Woodside Energy is pushing ahead with its Scarborough plan, even while the final investment decision (FID) for Browse has been pushed back to the first half of 2021.
Front-end engineering and design (FEED) is on track to start on the Browse project by the end of the year, with talks on a gas-processing agreement continuing, the Australian company said in its third quarter results. Browse is likely to be in service in 2027. Scarborough is on track for an FID in the first half of 2020.
The Scarborough and Browse projects are planned to provide additional supplies to the Pluto LNG plant and Karratha gas plant, as part of the company’s Burrup Hub plan. This hub would cover the development of 20-25 trillion cubic feet (566-708 billion cubic metres) of dry gas.
The Greater Scarborough area is projected to hold 9.2 tcf (261 bcm), while Browse has 13.9 tcf (394 bcm). Scarborough would require around 430 km of pipeline, while Browse needs around 900 km.
The company recently took FID on the Pyxis Hub, which will “support the future operation of Pluto LNG, the Pluto-NWS Interconnector and the broader Burrup Hub vision”, said Woodside’s CEO Peter Coleman. The Pyxis approval covers the subsea tieback of the Pyxis, Pluto North and Xena 2 infill wells.
Negotiations are under way on a tolling agreement for the processing of gas from Scarborough at Pluto Train 2. This second train would have capacity of around 5 million tonnes per year, with Bechtel having been chosen to construct it. Woodside has begun ordering items for the subsea development and has booked delivery slots for equipment needed for the new train. An FID on Train 2 is expected in 2020, with production starting in 2024.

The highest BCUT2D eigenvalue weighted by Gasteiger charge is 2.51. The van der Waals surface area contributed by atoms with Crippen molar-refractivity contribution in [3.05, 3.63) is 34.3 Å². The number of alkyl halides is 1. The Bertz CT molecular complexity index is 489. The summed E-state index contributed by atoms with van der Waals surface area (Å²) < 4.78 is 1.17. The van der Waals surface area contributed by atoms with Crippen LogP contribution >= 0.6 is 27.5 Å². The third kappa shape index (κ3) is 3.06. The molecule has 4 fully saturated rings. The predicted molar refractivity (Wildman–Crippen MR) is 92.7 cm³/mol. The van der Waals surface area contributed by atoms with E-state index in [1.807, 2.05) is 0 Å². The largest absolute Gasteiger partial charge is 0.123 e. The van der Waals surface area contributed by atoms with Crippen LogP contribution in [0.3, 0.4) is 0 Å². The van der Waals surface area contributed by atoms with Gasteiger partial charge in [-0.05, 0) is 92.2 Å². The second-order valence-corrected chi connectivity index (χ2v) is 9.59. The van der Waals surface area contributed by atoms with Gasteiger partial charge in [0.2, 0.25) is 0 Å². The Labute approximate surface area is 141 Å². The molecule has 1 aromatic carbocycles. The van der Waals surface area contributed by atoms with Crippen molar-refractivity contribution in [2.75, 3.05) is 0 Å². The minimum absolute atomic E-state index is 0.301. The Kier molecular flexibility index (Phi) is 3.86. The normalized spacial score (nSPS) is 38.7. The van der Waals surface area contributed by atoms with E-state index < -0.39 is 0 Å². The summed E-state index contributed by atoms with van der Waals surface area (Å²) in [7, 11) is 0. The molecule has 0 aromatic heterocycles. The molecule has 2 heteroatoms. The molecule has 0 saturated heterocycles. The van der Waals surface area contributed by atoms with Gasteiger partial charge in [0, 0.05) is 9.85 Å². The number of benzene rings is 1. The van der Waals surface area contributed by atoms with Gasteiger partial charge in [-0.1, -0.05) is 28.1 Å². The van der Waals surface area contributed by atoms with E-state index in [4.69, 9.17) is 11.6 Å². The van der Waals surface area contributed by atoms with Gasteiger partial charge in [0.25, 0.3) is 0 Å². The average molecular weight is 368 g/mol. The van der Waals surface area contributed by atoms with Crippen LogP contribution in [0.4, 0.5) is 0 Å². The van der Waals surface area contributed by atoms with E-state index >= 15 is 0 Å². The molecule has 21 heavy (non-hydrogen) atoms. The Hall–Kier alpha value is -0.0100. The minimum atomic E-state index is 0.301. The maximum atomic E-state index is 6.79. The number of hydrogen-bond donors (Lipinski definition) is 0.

Woodside said it was working on a new interpretation and subsurface study of Scarborough, projecting a “material increase in gas volume, potentially impacting Woodside’s contingent resource”. Scarborough, in addition to being closer to shore than Browse, is also majority held by Woodside, with a 75% stake. There are five companies with interests in Browse, with Woodside holding only 30.6%.
Pluto LNG provided $555mn of revenue in the third quarter, dominating Woodside’s sales revenue of $1.16bn. This was driven by strong operational levels, with the plant operating at record daily throughput levels, while prices also rose to $9.4 per mmBtu.
Woodside also noted that the 2018 treaty between Australia and Timor-Leste on the maritime border in the Timor Sea had come into force at the end of August. This is a crucial step towards allowing the development of the Sunrise resource to move ahead.
This had once been planned to work with a floating LNG (FLNG) scheme but Timor-Leste has pushed for an onshore plant on its territory. In order for this to go ahead, the state acquired stakes in the area from Shell and ConocoPhillips for a combined sum of more than $600 million. Woodside retains a stake in Sunrise but, given other demands on its resources, is less driven to push ahead with development.
Browse was also once planned for development through an FLNG scheme but this was dropped in 2016.